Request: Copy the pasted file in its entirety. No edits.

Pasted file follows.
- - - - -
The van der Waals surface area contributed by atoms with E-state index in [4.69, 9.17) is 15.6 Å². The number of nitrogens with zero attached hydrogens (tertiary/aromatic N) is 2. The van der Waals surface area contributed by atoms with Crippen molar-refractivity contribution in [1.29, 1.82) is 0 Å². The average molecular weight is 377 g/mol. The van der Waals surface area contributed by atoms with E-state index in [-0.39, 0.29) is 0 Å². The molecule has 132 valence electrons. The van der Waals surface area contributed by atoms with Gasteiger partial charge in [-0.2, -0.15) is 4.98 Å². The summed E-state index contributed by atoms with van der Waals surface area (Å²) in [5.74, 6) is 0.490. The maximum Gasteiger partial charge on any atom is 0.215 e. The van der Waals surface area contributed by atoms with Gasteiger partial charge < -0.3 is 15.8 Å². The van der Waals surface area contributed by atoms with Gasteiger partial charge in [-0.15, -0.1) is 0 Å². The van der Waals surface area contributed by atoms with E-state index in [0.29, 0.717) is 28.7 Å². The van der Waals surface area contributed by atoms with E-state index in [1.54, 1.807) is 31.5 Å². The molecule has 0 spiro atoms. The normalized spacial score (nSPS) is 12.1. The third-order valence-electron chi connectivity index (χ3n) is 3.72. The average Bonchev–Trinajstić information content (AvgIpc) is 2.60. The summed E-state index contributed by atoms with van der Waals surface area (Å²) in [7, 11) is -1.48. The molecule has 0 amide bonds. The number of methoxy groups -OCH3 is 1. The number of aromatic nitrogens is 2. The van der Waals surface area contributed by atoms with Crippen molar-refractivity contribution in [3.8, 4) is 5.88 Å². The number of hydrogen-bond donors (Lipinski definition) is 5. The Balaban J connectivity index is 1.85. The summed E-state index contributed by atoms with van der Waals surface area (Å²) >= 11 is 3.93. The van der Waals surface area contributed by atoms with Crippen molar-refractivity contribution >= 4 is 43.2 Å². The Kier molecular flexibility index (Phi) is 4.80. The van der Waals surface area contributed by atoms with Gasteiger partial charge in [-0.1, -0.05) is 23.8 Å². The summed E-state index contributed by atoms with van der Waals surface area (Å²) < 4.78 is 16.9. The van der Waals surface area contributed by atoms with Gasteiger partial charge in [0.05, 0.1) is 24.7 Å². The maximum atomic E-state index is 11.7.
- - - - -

The van der Waals surface area contributed by atoms with E-state index in [4.69, 9.17) is 15.6 Å². The number of nitrogens with zero attached hydrogens (tertiary/aromatic N) is 2. The van der Waals surface area contributed by atoms with Crippen molar-refractivity contribution in [1.29, 1.82) is 0 Å². The average molecular weight is 377 g/mol. The van der Waals surface area contributed by atoms with E-state index in [-0.39, 0.29) is 0 Å². The molecule has 132 valence electrons. The van der Waals surface area contributed by atoms with Gasteiger partial charge in [-0.2, -0.15) is 4.98 Å². The summed E-state index contributed by atoms with van der Waals surface area (Å²) in [5.74, 6) is 0.490. The maximum Gasteiger partial charge on any atom is 0.215 e. The van der Waals surface area contributed by atoms with Gasteiger partial charge < -0.3 is 15.8 Å². The van der Waals surface area contributed by atoms with Gasteiger partial charge in [-0.15, -0.1) is 0 Å². The van der Waals surface area contributed by atoms with E-state index in [0.29, 0.717) is 28.7 Å². The van der Waals surface area contributed by atoms with E-state index in [1.54, 1.807) is 31.5 Å². The molecule has 0 spiro atoms. The normalized spacial score (nSPS) is 12.1. The third-order valence-electron chi connectivity index (χ3n) is 3.72. The average Bonchev–Trinajstić information content (AvgIpc) is 2.60. The summed E-state index contributed by atoms with van der Waals surface area (Å²) in [7, 11) is -1.48. The molecule has 0 amide bonds. The number of methoxy groups -OCH3 is 1. The number of aromatic nitrogens is 2. The van der Waals surface area contributed by atoms with Crippen molar-refractivity contribution in [3.8, 4) is 5.88 Å². The number of hydrogen-bond donors (Lipinski definition) is 5. The Balaban J connectivity index is 1.85. The summed E-state index contributed by atoms with van der Waals surface area (Å²) >= 11 is 3.93. The van der Waals surface area contributed by atoms with Crippen molar-refractivity contribution >= 4 is 43.2 Å². The Kier molecular flexibility index (Phi) is 4.80. The van der Waals surface area contributed by atoms with Gasteiger partial charge in [-0.1, -0.05) is 23.8 Å². The summed E-state index contributed by atoms with van der Waals surface area (Å²) < 4.78 is 16.9. The van der Waals surface area contributed by atoms with Gasteiger partial charge in [0.05, 0.1) is 24.7 Å². The maximum atomic E-state index is 11.7.